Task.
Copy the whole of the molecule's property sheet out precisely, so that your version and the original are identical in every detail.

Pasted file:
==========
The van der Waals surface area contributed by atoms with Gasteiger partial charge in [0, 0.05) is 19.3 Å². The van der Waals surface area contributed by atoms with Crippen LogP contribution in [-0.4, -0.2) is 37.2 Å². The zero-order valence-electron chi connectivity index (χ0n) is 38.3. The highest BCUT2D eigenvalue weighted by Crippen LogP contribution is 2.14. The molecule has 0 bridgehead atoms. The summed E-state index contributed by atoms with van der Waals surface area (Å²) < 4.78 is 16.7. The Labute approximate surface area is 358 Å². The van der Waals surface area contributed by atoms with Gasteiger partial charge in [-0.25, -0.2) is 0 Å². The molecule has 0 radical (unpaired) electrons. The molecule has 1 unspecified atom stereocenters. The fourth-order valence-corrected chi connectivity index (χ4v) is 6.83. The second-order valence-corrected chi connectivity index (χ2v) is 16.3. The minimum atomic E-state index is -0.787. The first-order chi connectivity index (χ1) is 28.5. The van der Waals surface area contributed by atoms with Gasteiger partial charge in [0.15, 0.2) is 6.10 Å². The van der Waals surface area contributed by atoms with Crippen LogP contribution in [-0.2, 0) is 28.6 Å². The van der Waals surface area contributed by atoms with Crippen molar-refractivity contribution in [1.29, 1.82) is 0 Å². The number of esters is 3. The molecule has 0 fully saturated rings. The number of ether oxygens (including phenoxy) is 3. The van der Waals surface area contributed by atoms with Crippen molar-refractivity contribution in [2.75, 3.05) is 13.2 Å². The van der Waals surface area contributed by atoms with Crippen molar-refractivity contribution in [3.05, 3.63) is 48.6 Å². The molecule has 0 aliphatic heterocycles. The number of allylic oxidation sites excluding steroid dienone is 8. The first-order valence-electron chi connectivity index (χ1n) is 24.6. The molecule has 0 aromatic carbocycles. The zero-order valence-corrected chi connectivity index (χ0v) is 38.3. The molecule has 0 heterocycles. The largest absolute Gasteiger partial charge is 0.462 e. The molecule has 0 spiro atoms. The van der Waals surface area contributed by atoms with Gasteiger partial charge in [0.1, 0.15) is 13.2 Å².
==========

The van der Waals surface area contributed by atoms with Gasteiger partial charge in [0, 0.05) is 19.3 Å². The van der Waals surface area contributed by atoms with Crippen LogP contribution in [-0.4, -0.2) is 37.2 Å². The zero-order valence-electron chi connectivity index (χ0n) is 38.3. The highest BCUT2D eigenvalue weighted by Crippen LogP contribution is 2.14. The molecule has 0 bridgehead atoms. The summed E-state index contributed by atoms with van der Waals surface area (Å²) < 4.78 is 16.7. The Labute approximate surface area is 358 Å². The van der Waals surface area contributed by atoms with Gasteiger partial charge in [-0.25, -0.2) is 0 Å². The molecule has 0 radical (unpaired) electrons. The molecule has 1 unspecified atom stereocenters. The fourth-order valence-corrected chi connectivity index (χ4v) is 6.83. The second-order valence-corrected chi connectivity index (χ2v) is 16.3. The minimum atomic E-state index is -0.787. The first-order chi connectivity index (χ1) is 28.5. The van der Waals surface area contributed by atoms with Gasteiger partial charge in [0.15, 0.2) is 6.10 Å². The van der Waals surface area contributed by atoms with Crippen LogP contribution in [-0.2, 0) is 28.6 Å². The van der Waals surface area contributed by atoms with Crippen molar-refractivity contribution in [1.29, 1.82) is 0 Å². The number of esters is 3. The molecule has 0 fully saturated rings. The number of ether oxygens (including phenoxy) is 3. The van der Waals surface area contributed by atoms with Crippen molar-refractivity contribution in [2.75, 3.05) is 13.2 Å². The van der Waals surface area contributed by atoms with Crippen molar-refractivity contribution in [3.05, 3.63) is 48.6 Å². The molecule has 0 aliphatic heterocycles. The number of allylic oxidation sites excluding steroid dienone is 8. The first-order valence-electron chi connectivity index (χ1n) is 24.6. The molecule has 0 aromatic carbocycles. The zero-order valence-corrected chi connectivity index (χ0v) is 38.3. The molecule has 0 heterocycles. The largest absolute Gasteiger partial charge is 0.462 e. The molecule has 0 spiro atoms. The van der Waals surface area contributed by atoms with Gasteiger partial charge in [0.1, 0.15) is 13.2 Å².